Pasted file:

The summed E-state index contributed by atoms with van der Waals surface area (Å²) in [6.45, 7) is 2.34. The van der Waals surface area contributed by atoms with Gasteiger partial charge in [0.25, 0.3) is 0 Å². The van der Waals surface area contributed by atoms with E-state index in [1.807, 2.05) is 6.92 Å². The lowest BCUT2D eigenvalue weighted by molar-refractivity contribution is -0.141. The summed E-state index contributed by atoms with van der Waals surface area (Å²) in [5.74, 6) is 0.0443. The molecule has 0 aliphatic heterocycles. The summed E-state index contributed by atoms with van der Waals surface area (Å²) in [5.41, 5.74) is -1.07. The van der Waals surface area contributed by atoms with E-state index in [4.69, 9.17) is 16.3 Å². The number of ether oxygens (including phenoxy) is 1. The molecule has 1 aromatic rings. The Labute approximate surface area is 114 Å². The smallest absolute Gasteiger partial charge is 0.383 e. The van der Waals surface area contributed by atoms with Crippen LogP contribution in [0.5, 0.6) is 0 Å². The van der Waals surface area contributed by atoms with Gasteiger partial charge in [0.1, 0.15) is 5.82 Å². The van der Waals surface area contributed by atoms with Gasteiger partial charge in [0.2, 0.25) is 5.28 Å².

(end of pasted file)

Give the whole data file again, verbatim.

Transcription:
The summed E-state index contributed by atoms with van der Waals surface area (Å²) in [6.45, 7) is 2.34. The van der Waals surface area contributed by atoms with Gasteiger partial charge in [0.25, 0.3) is 0 Å². The van der Waals surface area contributed by atoms with E-state index in [1.807, 2.05) is 6.92 Å². The lowest BCUT2D eigenvalue weighted by molar-refractivity contribution is -0.141. The summed E-state index contributed by atoms with van der Waals surface area (Å²) in [5.74, 6) is 0.0443. The molecule has 0 aliphatic heterocycles. The summed E-state index contributed by atoms with van der Waals surface area (Å²) in [5.41, 5.74) is -1.07. The van der Waals surface area contributed by atoms with E-state index in [4.69, 9.17) is 16.3 Å². The number of ether oxygens (including phenoxy) is 1. The molecule has 1 aromatic rings. The Labute approximate surface area is 114 Å². The smallest absolute Gasteiger partial charge is 0.383 e. The van der Waals surface area contributed by atoms with Crippen LogP contribution in [0.5, 0.6) is 0 Å². The van der Waals surface area contributed by atoms with Gasteiger partial charge in [0.1, 0.15) is 5.82 Å². The van der Waals surface area contributed by atoms with Gasteiger partial charge in [0.2, 0.25) is 5.28 Å².